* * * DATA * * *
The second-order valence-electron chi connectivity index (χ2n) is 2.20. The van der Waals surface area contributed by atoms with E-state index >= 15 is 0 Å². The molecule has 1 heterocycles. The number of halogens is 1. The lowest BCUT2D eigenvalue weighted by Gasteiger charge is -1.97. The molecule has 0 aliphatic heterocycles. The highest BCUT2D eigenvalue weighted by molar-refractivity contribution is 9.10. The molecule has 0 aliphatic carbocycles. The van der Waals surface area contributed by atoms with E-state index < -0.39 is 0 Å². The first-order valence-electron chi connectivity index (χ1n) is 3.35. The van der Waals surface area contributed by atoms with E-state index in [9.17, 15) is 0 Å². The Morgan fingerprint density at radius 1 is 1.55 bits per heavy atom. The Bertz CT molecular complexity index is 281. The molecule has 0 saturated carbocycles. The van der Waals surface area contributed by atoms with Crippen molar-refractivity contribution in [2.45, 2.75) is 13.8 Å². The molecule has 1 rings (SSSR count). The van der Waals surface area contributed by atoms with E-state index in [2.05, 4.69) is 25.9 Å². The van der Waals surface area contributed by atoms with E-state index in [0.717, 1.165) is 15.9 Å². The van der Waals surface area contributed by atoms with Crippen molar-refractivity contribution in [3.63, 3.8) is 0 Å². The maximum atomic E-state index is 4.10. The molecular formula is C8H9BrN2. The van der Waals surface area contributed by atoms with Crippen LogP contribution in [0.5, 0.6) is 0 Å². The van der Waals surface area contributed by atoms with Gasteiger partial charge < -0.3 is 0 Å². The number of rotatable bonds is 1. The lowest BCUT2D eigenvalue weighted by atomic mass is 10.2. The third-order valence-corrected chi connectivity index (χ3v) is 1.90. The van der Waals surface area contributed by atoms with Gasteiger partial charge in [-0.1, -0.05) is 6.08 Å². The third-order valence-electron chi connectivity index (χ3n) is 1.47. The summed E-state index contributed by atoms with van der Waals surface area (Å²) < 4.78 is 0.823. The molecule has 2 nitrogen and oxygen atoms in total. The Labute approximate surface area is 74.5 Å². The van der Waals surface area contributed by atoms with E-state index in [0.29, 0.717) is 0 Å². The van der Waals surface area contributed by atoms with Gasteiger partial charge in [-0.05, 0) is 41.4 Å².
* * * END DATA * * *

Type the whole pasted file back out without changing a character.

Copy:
The second-order valence-electron chi connectivity index (χ2n) is 2.20. The van der Waals surface area contributed by atoms with E-state index >= 15 is 0 Å². The molecule has 1 heterocycles. The number of halogens is 1. The lowest BCUT2D eigenvalue weighted by Gasteiger charge is -1.97. The molecule has 0 aliphatic heterocycles. The highest BCUT2D eigenvalue weighted by molar-refractivity contribution is 9.10. The molecule has 0 aliphatic carbocycles. The van der Waals surface area contributed by atoms with E-state index < -0.39 is 0 Å². The first-order valence-electron chi connectivity index (χ1n) is 3.35. The van der Waals surface area contributed by atoms with E-state index in [9.17, 15) is 0 Å². The Morgan fingerprint density at radius 1 is 1.55 bits per heavy atom. The Bertz CT molecular complexity index is 281. The molecule has 0 saturated carbocycles. The van der Waals surface area contributed by atoms with Crippen molar-refractivity contribution in [2.45, 2.75) is 13.8 Å². The molecule has 1 rings (SSSR count). The van der Waals surface area contributed by atoms with E-state index in [2.05, 4.69) is 25.9 Å². The van der Waals surface area contributed by atoms with E-state index in [0.717, 1.165) is 15.9 Å². The van der Waals surface area contributed by atoms with Crippen molar-refractivity contribution in [3.63, 3.8) is 0 Å². The maximum atomic E-state index is 4.10. The molecular formula is C8H9BrN2. The van der Waals surface area contributed by atoms with Crippen LogP contribution in [0.5, 0.6) is 0 Å². The van der Waals surface area contributed by atoms with Gasteiger partial charge < -0.3 is 0 Å². The number of rotatable bonds is 1. The lowest BCUT2D eigenvalue weighted by atomic mass is 10.2. The third-order valence-corrected chi connectivity index (χ3v) is 1.90. The van der Waals surface area contributed by atoms with Gasteiger partial charge in [-0.1, -0.05) is 6.08 Å². The third-order valence-electron chi connectivity index (χ3n) is 1.47. The summed E-state index contributed by atoms with van der Waals surface area (Å²) < 4.78 is 0.823. The molecule has 2 nitrogen and oxygen atoms in total. The Labute approximate surface area is 74.5 Å². The van der Waals surface area contributed by atoms with E-state index in [0.29, 0.717) is 0 Å². The van der Waals surface area contributed by atoms with Gasteiger partial charge in [-0.05, 0) is 41.4 Å².